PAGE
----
Proof. By Lemma 13.15.4 it suffices to show that $RF$ is defined at a K-injective complex, i.e., it suffices to show a K-injective complex $I^\bullet $ computes $RF$. Any quasi-isomorphism $I^\bullet \to N^\bullet $ is a homotopy equivalence as it has an inverse by Lemma 13.29.2. Thus $I^\bullet \to I^\bullet $ is a final object of $I^\bullet /\text{Qis}(\mathcal{A})$ and we win. $\square$

Lemma 13.29.7. Let $\mathcal{A}$ be an abelian category. Assume every complex has a quasi-isomorphism towards a K-injective complex. Then any exact functor $F : K(\mathcal{A}) \to \mathcal{D}'$ of triangulated categories has a right derived functor

\[ RF : D(\mathcal{A}) \longrightarrow \mathcal{D}' \]

and $RF(I^\bullet ) = F(I^\bullet )$ for K-injective complexes $I^\bullet $.

Proof. To see this we apply Lemma 13.15.15 with $\mathcal{I}$ the collection of K-injective complexes. Since (1) holds by assumption, it suffices to prove that if $I^\bullet \to J^\bullet $ is a quasi-isomorphism of K-injective complexes, then $F(I^\bullet ) \to F(J^\bullet )$ is an isomorphism. This is clear because $I^\bullet \to J^\bullet $ is a homotopy equivalence, i.e., an isomorphism in $K(\mathcal{A})$, by Lemma 13.29.2. $\square$

The following lemma can be generalized to limits over bigger ordinals.

slogan

Lemma 13.29.8. Let $\mathcal{A}$ be an abelian category. Let

\[ \ldots \to I_3^\bullet \to I_2^\bullet \to I_1^\bullet \]

be an inverse system of K-injective complexes. Assume

  1. each $I_ n^\bullet $ is $K$-injective,

  2. each map $I_{n + 1}^ m \to I_ n^ m$ is a split surjection,

  3. the limits $I^ m = \mathop{\mathrm{lim}}\nolimits I_ n^ m$ exist.

Then the complex $I^\bullet $ is K-injective.

Proof. We urge the reader to skip the proof of this lemma. Let $M^\bullet $ be an acyclic complex. Let us abbreviate $H_ n(a, b) = \mathop{\mathrm{Hom}}\nolimits _\mathcal {A}(M^ a, I_ n^ b)$. With this notation $\mathop{\mathrm{Hom}}\nolimits _{K(\mathcal{A})}(M^\bullet , I^\bullet )$ is the cohomology of the complex

\[ \prod _ m \mathop{\mathrm{lim}}\nolimits \limits _ n H_ n(m, m - 2) \to \prod _ m \mathop{\mathrm{lim}}\nolimits \limits _ n H_ n(m, m - 1) \to \prod _ m \mathop{\mathrm{lim}}\nolimits \limits _ n H_ n(m, m) \to \prod _ m \mathop{\mathrm{lim}}\nolimits \limits _ n H_ n(m, m + 1) \]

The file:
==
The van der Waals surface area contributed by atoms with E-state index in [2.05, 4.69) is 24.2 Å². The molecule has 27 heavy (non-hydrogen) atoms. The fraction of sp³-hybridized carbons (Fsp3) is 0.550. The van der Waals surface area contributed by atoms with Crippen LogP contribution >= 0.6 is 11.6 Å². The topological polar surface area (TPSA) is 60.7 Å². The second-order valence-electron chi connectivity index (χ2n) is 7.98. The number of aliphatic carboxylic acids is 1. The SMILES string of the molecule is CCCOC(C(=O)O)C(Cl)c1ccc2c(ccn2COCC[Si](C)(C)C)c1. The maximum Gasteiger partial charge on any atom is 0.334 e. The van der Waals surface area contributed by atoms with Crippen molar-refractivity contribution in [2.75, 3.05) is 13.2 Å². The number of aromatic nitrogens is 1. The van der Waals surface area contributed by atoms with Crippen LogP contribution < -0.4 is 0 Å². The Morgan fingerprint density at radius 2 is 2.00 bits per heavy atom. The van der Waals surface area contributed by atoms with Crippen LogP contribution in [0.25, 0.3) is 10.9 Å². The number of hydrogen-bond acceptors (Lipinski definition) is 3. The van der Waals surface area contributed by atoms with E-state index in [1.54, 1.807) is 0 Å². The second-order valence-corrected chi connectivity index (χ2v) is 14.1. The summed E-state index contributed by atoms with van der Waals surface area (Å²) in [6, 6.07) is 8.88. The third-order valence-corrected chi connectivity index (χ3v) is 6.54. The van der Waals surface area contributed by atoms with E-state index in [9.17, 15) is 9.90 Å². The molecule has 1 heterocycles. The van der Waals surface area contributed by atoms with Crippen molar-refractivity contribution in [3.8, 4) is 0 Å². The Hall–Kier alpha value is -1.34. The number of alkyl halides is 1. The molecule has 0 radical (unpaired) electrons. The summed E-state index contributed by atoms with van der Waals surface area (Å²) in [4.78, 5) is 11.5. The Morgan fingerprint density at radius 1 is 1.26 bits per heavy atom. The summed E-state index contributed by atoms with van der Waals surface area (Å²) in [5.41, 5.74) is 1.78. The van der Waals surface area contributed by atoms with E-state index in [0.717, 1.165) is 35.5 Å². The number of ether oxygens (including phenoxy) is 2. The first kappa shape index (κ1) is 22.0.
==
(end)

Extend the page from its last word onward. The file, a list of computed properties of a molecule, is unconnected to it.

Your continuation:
in the third spot from the left. We may exchange the order of $\prod $ and $\mathop{\mathrm{lim}}\nolimits $ and each of the complexes

\[ \prod _ m H_ n(m, m - 2) \to \prod _ m H_ n(m, m - 1) \to \prod _ m H_ n(m, m) \to \prod _ m H_ n(m, m + 1) \]

is exact by assumption (1). By assumption (2) the maps in the systems

\[ \ldots \to \prod _ m H_3(m, m - 2) \to \prod _ m H_2(m, m - 2) \to \prod _ m H_1(m, m - 2) \]

are surjective. Thus the lemma follows from Homology, Lemma 12.28.4. $\square$

It appears that a combination of Lemmas 13.28.3, 13.29.4, and 13.29.8 produces “enough K-injectives” for any abelian category with enough injectives and countable products. Actually, this may not work! See Lemma 13.32.4 for an explanation.

Lemma 13.29.9. Let $\mathcal{A}$ and $\mathcal{B}$ be abelian categories. Let $u : \mathcal{A} \to \mathcal{B}$ and $v : \mathcal{B} \to \mathcal{A}$ be additive functors. Assume

  1. $u$ is right adjoint to $v$, and

  2. $v$ is exact.

Then $u$ transforms K-injective complexes into K-injective complexes.

Proof. Let $I^\bullet $ be a K-injective complex of $\mathcal{A}$. Let $M^\bullet $ be a acyclic complex of $\mathcal{B}$. As $v$ is exact we see that $v(M^\bullet )$ is an acyclic complex. By adjointness we get

\[ 0 = \mathop{\mathrm{Hom}}\nolimits _{K(\mathcal{A})}(v(M^\bullet ), I^\bullet ) = \mathop{\mathrm{Hom}}\nolimits _{K(\mathcal{B})}(M^\bullet , u(I^\bullet )) \]

hence the lemma follows. $\square$


Comments (5)

Comment #2301 by on

Maybe in the Definition of K-injective it was meant that if for every acyclic object the Hom is acyclic (not zero).

Comment #2302 by on

The thing that is asked to be zero in the definition is not the Hom complex, but the group of morphisms in the homotopy category. Moreover the Hom complex is not defined until later. It first shows up in the chapter on differential graded algebra when we define the differential graded category of complexes, see Example 22.19.6.

Comment #3067 by ykm on

Minor typo: Lemma 13.29.2 in proof of 3->1, the two instances of should be